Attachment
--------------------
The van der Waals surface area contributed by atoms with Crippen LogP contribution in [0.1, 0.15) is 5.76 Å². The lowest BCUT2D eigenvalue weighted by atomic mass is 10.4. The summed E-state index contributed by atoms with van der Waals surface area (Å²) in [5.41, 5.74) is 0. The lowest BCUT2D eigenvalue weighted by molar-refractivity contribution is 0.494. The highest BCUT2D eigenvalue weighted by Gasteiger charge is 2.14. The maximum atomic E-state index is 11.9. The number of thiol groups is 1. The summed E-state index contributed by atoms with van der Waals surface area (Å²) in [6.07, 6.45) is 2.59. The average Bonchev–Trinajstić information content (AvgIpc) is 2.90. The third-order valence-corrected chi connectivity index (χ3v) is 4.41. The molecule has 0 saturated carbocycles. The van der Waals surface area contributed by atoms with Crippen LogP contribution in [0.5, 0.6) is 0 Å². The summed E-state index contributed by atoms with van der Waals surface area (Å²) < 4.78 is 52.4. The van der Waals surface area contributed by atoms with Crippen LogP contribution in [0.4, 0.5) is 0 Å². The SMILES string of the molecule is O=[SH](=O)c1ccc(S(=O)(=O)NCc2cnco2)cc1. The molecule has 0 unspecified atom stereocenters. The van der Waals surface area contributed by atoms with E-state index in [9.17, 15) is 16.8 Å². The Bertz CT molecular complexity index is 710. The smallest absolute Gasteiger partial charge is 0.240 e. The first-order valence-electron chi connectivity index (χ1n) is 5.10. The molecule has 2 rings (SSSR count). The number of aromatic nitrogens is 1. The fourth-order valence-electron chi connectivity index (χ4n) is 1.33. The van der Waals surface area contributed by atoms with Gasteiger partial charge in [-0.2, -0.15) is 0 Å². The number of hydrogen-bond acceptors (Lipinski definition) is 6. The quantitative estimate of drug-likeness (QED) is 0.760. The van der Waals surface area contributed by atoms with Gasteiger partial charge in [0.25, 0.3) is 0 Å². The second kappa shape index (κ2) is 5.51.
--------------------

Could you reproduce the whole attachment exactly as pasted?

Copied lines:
The van der Waals surface area contributed by atoms with Crippen LogP contribution in [0.1, 0.15) is 5.76 Å². The lowest BCUT2D eigenvalue weighted by atomic mass is 10.4. The summed E-state index contributed by atoms with van der Waals surface area (Å²) in [5.41, 5.74) is 0. The lowest BCUT2D eigenvalue weighted by molar-refractivity contribution is 0.494. The highest BCUT2D eigenvalue weighted by Gasteiger charge is 2.14. The maximum atomic E-state index is 11.9. The number of thiol groups is 1. The summed E-state index contributed by atoms with van der Waals surface area (Å²) in [6.07, 6.45) is 2.59. The average Bonchev–Trinajstić information content (AvgIpc) is 2.90. The third-order valence-corrected chi connectivity index (χ3v) is 4.41. The molecule has 0 saturated carbocycles. The van der Waals surface area contributed by atoms with Crippen LogP contribution in [0.5, 0.6) is 0 Å². The summed E-state index contributed by atoms with van der Waals surface area (Å²) < 4.78 is 52.4. The van der Waals surface area contributed by atoms with Crippen LogP contribution in [0.4, 0.5) is 0 Å². The SMILES string of the molecule is O=[SH](=O)c1ccc(S(=O)(=O)NCc2cnco2)cc1. The molecule has 0 unspecified atom stereocenters. The van der Waals surface area contributed by atoms with E-state index in [9.17, 15) is 16.8 Å². The Bertz CT molecular complexity index is 710. The smallest absolute Gasteiger partial charge is 0.240 e. The first-order valence-electron chi connectivity index (χ1n) is 5.10. The molecule has 2 rings (SSSR count). The number of aromatic nitrogens is 1. The fourth-order valence-electron chi connectivity index (χ4n) is 1.33. The van der Waals surface area contributed by atoms with Gasteiger partial charge in [-0.2, -0.15) is 0 Å². The number of hydrogen-bond acceptors (Lipinski definition) is 6. The quantitative estimate of drug-likeness (QED) is 0.760. The van der Waals surface area contributed by atoms with Gasteiger partial charge in [0.25, 0.3) is 0 Å². The second kappa shape index (κ2) is 5.51.